Residents and businesses favour trial to lower Yew Tree Drive bollards
Monday, 18 March 2013
Following a consultation with residents and businesses, where 83% of respondents said they would be in favour of the bollards on Yew Tree Drive in Whiteley being lowered, Hampshire County Council has proposed a three month trial to allow a proper evaluation of the traffic impacts. The trial will follow immediately after the Highways Agency's work on the M27, for which the bollards were lowered on 12 March.
Residents and businesses in Whiteley as well as those in Burridge, Swanwick,and Curbridge, were asked their views on whether opening Yew Tree Drive to all traffic would be the best approach to managing traffic in Whiteley and the surrounding area. The three week consultation took place in February.
Councillor Mel Kendal, Deputy Leader and Executive Member for Environment & Transport at Hampshire County Council, said: "First of all, I'd like to thank the residents and businesses who took the time to respond to us. We sent out over 5,000 letters, and received a response rate of just over 50% . With 83% of those who replied saying they were in favour of lowering the bollards, we will be putting in an application to Fareham Borough Council for a trial so we can then monitor traffic levels and then analyse the impacts."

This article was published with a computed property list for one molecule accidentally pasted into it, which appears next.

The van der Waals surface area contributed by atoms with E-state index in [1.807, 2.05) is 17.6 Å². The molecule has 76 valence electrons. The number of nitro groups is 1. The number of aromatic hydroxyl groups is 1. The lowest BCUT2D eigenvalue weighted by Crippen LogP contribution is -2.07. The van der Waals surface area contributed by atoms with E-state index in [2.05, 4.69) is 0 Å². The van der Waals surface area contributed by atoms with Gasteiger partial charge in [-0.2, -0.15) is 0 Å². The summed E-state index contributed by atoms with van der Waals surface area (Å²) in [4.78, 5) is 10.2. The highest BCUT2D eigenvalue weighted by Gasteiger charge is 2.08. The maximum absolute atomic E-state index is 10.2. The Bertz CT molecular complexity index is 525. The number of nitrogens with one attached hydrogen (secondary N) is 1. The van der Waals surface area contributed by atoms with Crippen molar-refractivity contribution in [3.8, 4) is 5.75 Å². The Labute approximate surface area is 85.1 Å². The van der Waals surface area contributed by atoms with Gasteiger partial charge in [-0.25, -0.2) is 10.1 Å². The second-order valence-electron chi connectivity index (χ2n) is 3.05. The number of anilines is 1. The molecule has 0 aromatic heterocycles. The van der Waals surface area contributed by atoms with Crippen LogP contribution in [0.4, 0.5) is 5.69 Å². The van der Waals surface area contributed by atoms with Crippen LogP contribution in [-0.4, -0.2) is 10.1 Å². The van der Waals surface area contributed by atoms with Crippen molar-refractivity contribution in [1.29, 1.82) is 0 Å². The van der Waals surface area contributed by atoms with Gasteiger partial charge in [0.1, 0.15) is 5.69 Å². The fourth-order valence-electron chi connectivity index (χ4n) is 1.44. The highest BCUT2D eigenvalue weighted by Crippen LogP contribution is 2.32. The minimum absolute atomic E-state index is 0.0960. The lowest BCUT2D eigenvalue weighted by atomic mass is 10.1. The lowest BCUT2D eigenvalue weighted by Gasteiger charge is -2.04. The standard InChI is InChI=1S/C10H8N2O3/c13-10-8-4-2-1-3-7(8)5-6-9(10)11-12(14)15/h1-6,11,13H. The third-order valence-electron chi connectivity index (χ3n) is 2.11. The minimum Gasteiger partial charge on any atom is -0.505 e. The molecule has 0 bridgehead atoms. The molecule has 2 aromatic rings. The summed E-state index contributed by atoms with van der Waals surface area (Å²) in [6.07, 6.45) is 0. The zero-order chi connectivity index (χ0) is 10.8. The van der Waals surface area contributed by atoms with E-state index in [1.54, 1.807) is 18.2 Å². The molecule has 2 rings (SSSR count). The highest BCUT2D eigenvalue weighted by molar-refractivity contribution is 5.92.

Of those living on the eastern (Whiteley) side of the bus gate, 93% were in favour of the trial to lower the bollards, compared with 69% of those living on the western (Botley Road) side.
The trial is proposed to begin later this year, once Highways Agency works on the M27 at junction 9, expected to take 30 weeks have been completed. While these works are taking place, the bollards will be lowered as part of emergency measures to limit the level of disruption on the local road network by reducing the amount of local road traffic having to travel through junction 9. As traffic during this time is expected to be different from usual, the actual trial will begin once Highways Agency works are finished and traffic patterns revert back to normal.
Some mitigation measures have already been put in place ahead of the Highways Agency works, including signing, new lines and speed limit reminders. Further mitigation measures are now being investigated which will be put in place to support the trial.